however, in GLB one finds much of the description for FHCs. With that of the Bank Holding Company, BG gives little about the creation and latitude that FHCs are permitted in their creating legislation, GLB.

Before my strong opposition had matured against concentrations of power, I had been at one point a proponent of mixing commerce and banking. In correspondence to Senator Alfonse D’Amato, (RNY), chairman of the Senate Banking Committee until 1998, I was defining where and how the new legislation should address community reinvestment. Rather than death by a 1000 housing activists’ cuts happen to the repeal of Glass Steagall, for which I was also a proponent based on Emory University Professor Benson’s work and research, I suggested that upholding the original 1977 legislation should serve sufficiently to improve access to fair credit for all people. Unfortunately, although Senator D’Amato was defeated, thankfully, Senator Schumer (DNY) took up the CRA cause, where Senator Gramm and the community banks and thrifts agreed to the $300mm of assets point where institutions would have to comply and be examined for CRA compliance .

Speaking to regulator circumvention, however, we see the Fed and the OCC booting up the institution compliance ceiling from $300mm of assets where perhaps up to 30% of Americans may face unfair credit or discriminatory access to credit, but the regulators did an end-run, ie, circumvented the GLB legislation increasing the ceiling limit to $1B. Perhaps we have at most 350 depository institutions from among 7000 or 8000 that have the size of greater than $1b of assets, although those institutions arguably bank about 60% of US assets by volume but not by number or geographic spread of depositors, many of whom live in rural areas or even urban areas banked by the large financial ‘plantations’.

Describing other reasons for opposing increasing concentrations of power and avoiding the mix of commerce and banking, I had the opportunity to meet and briefly talk with Rep Leach while at the 2000 Republican National Convention where I was a delegate from Rep Nadler’s Congressional District in New York. I asked him why they prohibited mixing commerce and banking in GLB. He said that a few large European industrial companies would have had immediate acquisition offers for some of our largest financial enterprises. A number of the legislators had strong interest to avoid this, and I likewise shared that interest to avoid not only more US assets passing into foreign hands, but over time I began appreciating limiting concentrations of power. Admittedly, at one point having had a career in business combinations, I find it difficult to oppose many mergers. Notwithstanding, so as to serve as some expert who is interested to see the bar raised and to draw some line on increasing deleterious concentrations of power, I have been taking activist roles to analyze business combinations for negative/inferior impact on what serves domestic American interests in the long run.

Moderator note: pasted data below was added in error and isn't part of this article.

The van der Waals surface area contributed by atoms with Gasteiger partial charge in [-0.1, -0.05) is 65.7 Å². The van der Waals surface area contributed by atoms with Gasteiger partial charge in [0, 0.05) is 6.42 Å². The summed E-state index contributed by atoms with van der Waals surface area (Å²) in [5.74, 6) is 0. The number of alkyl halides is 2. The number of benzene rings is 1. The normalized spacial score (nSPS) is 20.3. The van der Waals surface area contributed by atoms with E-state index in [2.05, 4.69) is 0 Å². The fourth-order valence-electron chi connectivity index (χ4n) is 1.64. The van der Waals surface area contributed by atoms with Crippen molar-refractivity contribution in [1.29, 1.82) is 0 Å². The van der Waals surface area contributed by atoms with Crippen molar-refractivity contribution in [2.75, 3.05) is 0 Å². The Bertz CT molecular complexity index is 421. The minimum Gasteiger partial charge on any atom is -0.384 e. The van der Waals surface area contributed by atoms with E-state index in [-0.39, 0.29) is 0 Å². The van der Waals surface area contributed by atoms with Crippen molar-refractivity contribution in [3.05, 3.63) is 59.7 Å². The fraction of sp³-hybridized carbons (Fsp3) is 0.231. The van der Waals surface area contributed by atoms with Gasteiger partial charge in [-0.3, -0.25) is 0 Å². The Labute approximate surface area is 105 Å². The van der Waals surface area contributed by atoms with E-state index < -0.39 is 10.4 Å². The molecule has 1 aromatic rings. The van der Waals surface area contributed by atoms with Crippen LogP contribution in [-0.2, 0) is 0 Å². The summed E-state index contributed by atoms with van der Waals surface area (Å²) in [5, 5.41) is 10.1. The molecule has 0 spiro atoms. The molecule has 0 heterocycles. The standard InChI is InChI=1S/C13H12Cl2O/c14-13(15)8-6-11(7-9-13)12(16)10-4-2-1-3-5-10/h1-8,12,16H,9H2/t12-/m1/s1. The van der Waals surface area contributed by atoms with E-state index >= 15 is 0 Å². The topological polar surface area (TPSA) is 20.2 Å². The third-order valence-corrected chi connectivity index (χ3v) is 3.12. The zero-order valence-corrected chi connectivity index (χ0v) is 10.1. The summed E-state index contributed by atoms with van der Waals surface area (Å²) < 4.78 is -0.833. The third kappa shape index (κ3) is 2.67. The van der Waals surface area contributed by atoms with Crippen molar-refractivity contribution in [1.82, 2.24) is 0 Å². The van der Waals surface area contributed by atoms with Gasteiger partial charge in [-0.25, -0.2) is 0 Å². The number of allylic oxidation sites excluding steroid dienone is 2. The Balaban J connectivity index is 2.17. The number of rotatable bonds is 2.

If there was NO public disclosure other than what was disclosed casually in the Bramwell & Giuliani report, perhaps there is leverage to attack the Applicant and shame, excoriate, and publicly humiliate the Fed for its capricious, closed-door, self-interest, contempt for the law, and rail-road job of Sovereign’s shareholders.

Observations about B/G and where it shucks & dodges around the Bright lines, Applications’ flaws. Even though no one at Bracewell/Giuliani confirmed, footnotes in the document provided the material, about Independence Community Bank, unfortunately which is NOT wrong.